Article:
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Another New Book Available: States of the Union, The History of the United States through Presidential Addresses, 1789-2023

Mount Greylock Books LLC has published States of the Union: The History of the United States through Presidential Addresses, 1789-2023.   St...

Saturday, December 16, 2023

The Fall of the American Empire

 In preparation for a big interview (you'll hear more when the time comes), I've been reviewing my own new book (see above), and have reached the period of the early Cold War, when the American government and the American people became accustomed to a worldwide role.  The biggest turning point in this process was the Korean War, which moved the emerging conflict with the USSR and its new Chinese ally from a mainly political front until a military one.  The Soviets, nearly all Americans believed, wanted to spread Communism all over the world, just as the Germans and Japanese had wanted to extend their domination in the Second World War. The North Korean attack--approved, we now know, by Stalin, although it was Kim Il-Sung's idea--proved that they would take advantage of any opportunity to do so by force.  West Germans and western Europeans shared that view, and immediately pushed for West German rearmament and a stronger NATO.  Simultaneously the Soviet explosion of an atomic weapon triggered a new race for hydrogen bombs.  The young historians who argue today the Cold War was a conscious conspiracy by US elites to extend American power have shut their eyes to the impact of the two world wars.  Yes, Truman and Eisenhower overreacted in certain circumstances, sometimes with tragic consequences, but their assumptions seemed quite reasonable at the time, not only to them but to the American people.   That was still true when Lyndon Johnson followed those assumptions into the Vietnam War, and even when Ronald Reagan revived them in the 1980s.

My book makes something else clear as well: a new consensus has infected the foreign policy elite of both parties since the fall of Communism in 1989.  That consensus holds that the United States is now the unique, indispensable world leader, capable of and responsible for the resolution of any crisis anywhere in the world.  That idea has been echoed again and again by every President from the first Bush through Joe Biden--with the notable exception of Donald Trump, who at this moment seems to have the best chance of anyone of winning the next presidential election.  That assumption led the first Bush into the Gulf War and Panama, Clinton into the Kosovo war and into Haiti, Bush II into his crusade in Central Asia and the Middle East, Obama into Libya and back into Iraq, and now, Biden into extensive support for Ukraine.  It could also lead us into war with Iran or with China over Taiwan at almost any moment.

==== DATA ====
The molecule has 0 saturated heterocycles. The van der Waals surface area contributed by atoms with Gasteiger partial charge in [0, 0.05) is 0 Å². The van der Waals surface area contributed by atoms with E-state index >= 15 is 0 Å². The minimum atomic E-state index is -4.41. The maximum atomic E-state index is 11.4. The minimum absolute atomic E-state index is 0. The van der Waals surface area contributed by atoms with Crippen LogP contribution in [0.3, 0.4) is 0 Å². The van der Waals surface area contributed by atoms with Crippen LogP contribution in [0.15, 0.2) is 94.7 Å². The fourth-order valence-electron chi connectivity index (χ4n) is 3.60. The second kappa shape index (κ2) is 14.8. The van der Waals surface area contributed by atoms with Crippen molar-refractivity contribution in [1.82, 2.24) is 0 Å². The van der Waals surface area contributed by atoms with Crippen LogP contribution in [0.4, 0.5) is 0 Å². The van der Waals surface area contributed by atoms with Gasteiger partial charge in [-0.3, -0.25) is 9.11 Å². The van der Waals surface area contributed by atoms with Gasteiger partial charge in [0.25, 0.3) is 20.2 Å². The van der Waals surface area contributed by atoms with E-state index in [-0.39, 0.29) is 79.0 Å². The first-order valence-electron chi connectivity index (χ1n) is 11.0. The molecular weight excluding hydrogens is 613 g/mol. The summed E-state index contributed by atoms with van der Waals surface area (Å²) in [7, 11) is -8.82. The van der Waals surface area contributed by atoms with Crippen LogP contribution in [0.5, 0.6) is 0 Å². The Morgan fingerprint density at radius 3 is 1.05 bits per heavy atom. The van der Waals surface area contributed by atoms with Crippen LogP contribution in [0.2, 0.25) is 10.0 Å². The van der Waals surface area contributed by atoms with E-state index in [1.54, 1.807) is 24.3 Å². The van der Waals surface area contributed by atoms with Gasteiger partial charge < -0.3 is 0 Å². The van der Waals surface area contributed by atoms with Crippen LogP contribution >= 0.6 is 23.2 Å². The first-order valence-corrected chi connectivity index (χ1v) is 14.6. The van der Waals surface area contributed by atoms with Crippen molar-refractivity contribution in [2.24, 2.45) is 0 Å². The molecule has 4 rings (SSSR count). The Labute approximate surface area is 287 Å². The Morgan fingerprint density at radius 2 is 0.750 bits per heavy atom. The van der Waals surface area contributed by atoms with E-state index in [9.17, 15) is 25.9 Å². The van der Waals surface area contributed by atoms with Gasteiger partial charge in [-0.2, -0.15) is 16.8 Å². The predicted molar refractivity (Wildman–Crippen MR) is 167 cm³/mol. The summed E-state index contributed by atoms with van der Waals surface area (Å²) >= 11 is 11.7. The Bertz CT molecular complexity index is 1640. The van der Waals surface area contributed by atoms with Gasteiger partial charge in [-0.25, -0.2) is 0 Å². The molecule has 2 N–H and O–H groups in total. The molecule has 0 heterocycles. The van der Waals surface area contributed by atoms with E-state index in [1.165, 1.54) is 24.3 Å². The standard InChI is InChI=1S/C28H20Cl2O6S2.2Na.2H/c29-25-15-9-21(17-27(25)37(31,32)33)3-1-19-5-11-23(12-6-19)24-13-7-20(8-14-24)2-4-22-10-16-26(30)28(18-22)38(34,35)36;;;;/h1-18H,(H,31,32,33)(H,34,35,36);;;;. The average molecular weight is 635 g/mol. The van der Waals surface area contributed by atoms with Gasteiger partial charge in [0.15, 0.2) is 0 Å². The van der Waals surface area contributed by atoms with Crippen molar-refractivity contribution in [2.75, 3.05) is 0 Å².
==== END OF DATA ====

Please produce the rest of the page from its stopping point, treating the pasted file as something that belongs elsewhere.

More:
It is now clear, however, that there is no longer any consensus among the broader public in support of this world role.  The Republican party no longer recognizes any need for the national security state as it has evolved or the policies which it supports.  Republican Senators blocked military promotions for months, and have left dozens of key diplomatic posts vacant rather than approve Biden's nominees.  House Republicans are blocking aid for Ukraine and Israel until they get their way on another fundamental national security issue, the control of our border and immigration.  The so-called progressive wing of the Democratic party has also turned against the assumptions of the national security state, not only with respect to Israel, but in the Ukraine war as well.  All this is bound to affect the attitudes of other nations, including allies, who must increasingly realize that they cannot depend on the word of the American president because the president no longer can count on the support of his nation overseas.  There are two big reasons, I think, why this has happened.